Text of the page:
|Visual Arts - Painter | Unknown|
|Born in Vermont 1949, self-taught artist 1970 to present. Education: Marsh-Plain igh, 9th grade, 1966, GED 1976, UMass Boston, B.S. 1981, Dartmouth Medical School, M.D.1985, North Shore University Hospital-Cornell 1985-1990(General Surgery Residency), Queens Hospital Center, Jamaica, N.Y. 1990-1992(Surgical Critical Care). Work Experience: General Surgery Practice 1990- 2014. Artist 1970-present. Exhibitions: Minor group exhibitions in SOHO, West Village, solo exhibition in Boston, private viewings and sales by appointment (with my wife's permission and only if I promise to create a replacement version).|
|I grew up on small farm in Vermont, the year we came to this country from Europe. Early years were idyllic, playing in the woods and brook with my four siblings and helping my father get the hay in for the cows and horse and getting enough firewood for the winter. The house was heated by a wood-burning furnace until 1990. Poverty occasionally lingered in the background but thanks to my dad's early years, we always had a huge garden and plenty of delicious food. My father was born in 1900 on a little farm in Poland. At age 13 he was taken to a work-camp in Germany where he trained horses and cooked big stews for the camp through most of WW1. He then made his way to Paris, studied in the flourishing art community of Montmartre, and became an excellent classical sculptor. We had some plaster casts of his work but they were lost when the farm in Vermont burned down in 1990. Only five photographs of his sculptures somehow survived-which I cherish. My father was a big influence in my love for art and the farm life is reflected in a lot of my paintings. In this country, my father worked in the granite sheds in Barre, VT. My mother worked nights in the woolen mill in North Montpelier. They were often laid off so we made money by selling lumber. I loved skidding out logs out with our big, gentle horse Ted. Also my dad made the work fun, never scolding and giving us a lot of responsibility.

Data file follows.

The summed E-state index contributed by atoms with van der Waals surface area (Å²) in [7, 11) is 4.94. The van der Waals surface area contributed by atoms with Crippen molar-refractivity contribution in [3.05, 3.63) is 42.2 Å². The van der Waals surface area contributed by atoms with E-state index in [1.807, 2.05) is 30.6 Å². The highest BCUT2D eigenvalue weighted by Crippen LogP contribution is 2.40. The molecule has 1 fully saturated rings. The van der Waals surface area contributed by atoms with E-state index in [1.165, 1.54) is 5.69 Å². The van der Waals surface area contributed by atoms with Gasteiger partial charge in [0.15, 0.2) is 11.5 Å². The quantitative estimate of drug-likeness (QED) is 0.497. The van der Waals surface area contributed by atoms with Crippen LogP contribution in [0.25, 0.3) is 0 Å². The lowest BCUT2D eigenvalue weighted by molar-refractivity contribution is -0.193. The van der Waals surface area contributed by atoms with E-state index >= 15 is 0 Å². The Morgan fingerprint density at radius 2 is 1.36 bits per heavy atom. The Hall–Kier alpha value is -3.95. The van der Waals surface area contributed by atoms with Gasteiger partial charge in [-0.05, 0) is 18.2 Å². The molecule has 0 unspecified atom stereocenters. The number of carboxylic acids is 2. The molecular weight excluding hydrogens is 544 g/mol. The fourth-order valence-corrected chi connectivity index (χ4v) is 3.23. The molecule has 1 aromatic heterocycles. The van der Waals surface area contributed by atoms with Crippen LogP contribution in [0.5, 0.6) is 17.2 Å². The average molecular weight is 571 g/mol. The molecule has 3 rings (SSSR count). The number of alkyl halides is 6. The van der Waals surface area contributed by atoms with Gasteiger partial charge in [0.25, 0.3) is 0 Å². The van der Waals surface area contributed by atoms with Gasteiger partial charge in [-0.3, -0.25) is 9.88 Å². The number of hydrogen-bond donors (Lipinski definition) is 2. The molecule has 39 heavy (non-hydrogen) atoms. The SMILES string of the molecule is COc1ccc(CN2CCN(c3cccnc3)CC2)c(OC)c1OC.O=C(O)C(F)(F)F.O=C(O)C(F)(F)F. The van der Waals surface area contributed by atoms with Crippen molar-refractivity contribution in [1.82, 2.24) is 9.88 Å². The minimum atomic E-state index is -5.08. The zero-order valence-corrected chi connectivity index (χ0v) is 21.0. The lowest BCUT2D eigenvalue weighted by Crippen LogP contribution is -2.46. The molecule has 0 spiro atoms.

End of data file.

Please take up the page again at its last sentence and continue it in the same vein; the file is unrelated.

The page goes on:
I was a typical ambitious teenager, becoming increasingly frustrated and angry. There were few positive influences in that depressed, very conservative community. We never fit in, the long-haired liberal foreigners. Ill never ever forget when JFK was assassinated. I was in the basement science class and everyone stood up and cheered. After some turbulent years I quit high-school and left for New York City. I wanted to be a successful artist and on my own. Influenced by my father and also a very artistic mother, I began painting earnestly around 1968-1970. I soaked up the art in the museums in NYC. I loved impressionism and figurative expressionism, especially. I supported myself working in factories, as a laborer, and renovation. I found work in Boston, painting between jobs and on weekends. Planning on going to art school, I got my GED in Boston somewhere between 1975 and 1976. But the idea of getting an education opened a world of potential opportunities and careers. The power of science and medicine appealed to me. So I detoured and got a Bachelor of Science degree at U-Mass Boston, M.D. degree at Dartmouth Medical School in 1985, and completed a Surgical Residency 1985-1990. I had a successful, exciting career in Academic Surgery and private practice until retirement 2014, painted all the while and paint full-time now. I have done little to promote my career as an artist. Showing such a personal side of me was hard, I have only had some small gallery shows and private sales. The house is overflowing with paintings. The subject matter is usually unplanned and I don't generally try to analyze it other than to recognize it as coming from personal experiences. My focus while painting is color and form. The subject matter at some point reveals itself. I define my style of work as figurative expressionism. An artist in New York used to call me a "colorist," which may be a technically accurate category. The work has been called primitive. Very psychological, perhaps a bit too revealing. Facing that blank canvas is dreadful. But like surgery, the joy is in the complete absorption and attention required by the process.|